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Simon Says This Dividend Could Be in Trouble

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Reports of shopping malls’ deaths have been greatly exaggerated. That said, it’s not an easy business these days.

While some malls are struggling, Simon Property Group‘s (NYSE: SPG) more than 400 malls in 24 countries are doing okay. Simon specializes in high-end properties that tend to be more resistant to downswings in retail.

Simon’s properties include…

  • Chicago Premium Outlets in Aurora, Illinois
  • Lenox Square in Atlanta
  • 10 malls in Japan.

The company pays a $1.80 quarterly dividend, which gives it a strong yield of 5.9%. But can dividend shoppers rely on Simon paying at least that much each year?

Simon Property Group is a real estate investment trust, so we look at funds from operations (FFO) as the measure of cash flow to determine the safety of the dividend.

FFO in 2022 is estimated to be $3.8 billion. That’s lower than the previous year’s $4.5 billion and pre-pandemic 2019’s total of $4.3 billion.

That’s not what we want to see. Safety Net frowns upon declining cash flow.

The good news is 2023’s figure is forecast to be $4 billion.

The company will report fourth quarter results on February 6, so we’ll get 2022’s final FFO numbers and perhaps guidance for 2023.

Chart: Simon Property Group's Erratic FFO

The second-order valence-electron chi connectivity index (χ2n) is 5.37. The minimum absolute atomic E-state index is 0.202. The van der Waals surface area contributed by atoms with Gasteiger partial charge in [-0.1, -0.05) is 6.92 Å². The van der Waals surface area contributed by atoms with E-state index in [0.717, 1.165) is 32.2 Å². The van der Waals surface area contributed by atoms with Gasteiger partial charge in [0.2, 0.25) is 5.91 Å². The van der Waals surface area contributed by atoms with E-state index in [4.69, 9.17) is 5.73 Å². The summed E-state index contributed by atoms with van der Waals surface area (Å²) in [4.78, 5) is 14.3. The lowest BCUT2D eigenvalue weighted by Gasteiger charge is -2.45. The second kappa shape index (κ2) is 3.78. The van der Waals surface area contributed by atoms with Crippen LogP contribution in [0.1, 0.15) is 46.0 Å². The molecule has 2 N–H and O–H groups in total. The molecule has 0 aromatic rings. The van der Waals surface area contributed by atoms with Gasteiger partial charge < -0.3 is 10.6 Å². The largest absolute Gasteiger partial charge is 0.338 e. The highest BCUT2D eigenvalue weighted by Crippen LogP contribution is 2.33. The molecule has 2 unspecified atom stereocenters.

The FFO numbers are a little all over the place rather than the steady growth we’d prefer to see. But, most importantly, current FFO does still cover the dividend.

In 2022 and 2023, the payout ratio based on FFO is expected to be right around 60%. That’s a comfortable number in that even if FFO were to decline again, the dividend would still be affordable.

Simon Property Group has a pretty solid dividend history… except when the spit hits the fan. It slashed its quarterly dividend in 2020 from $2.10 to $1.30. Though the company has increased it since then, the dividend is still below where it was prior to 2020.

It did the same during the global financial crisis when in 2009 it went from paying $0.90 per share in cash to $0.09 per share in cash and $0.81 per share in stock. Then the next quarter, the company paid $0.12 per share in cash and $0.48 per share in stock.

While Simon Property Group can afford the dividend now, we know that in times of crisis, we can’t rely on the dividend. And if FFO does not improve the way Wall Street expects it to in 2023, we’ll have to take a very close look at the dividend to see if a cut is on the way.

The dividend is likely safe for the next few quarters, but the long-term prognosis is questionable.

Dividend Safety Rating: D

Dividend Grade Guide
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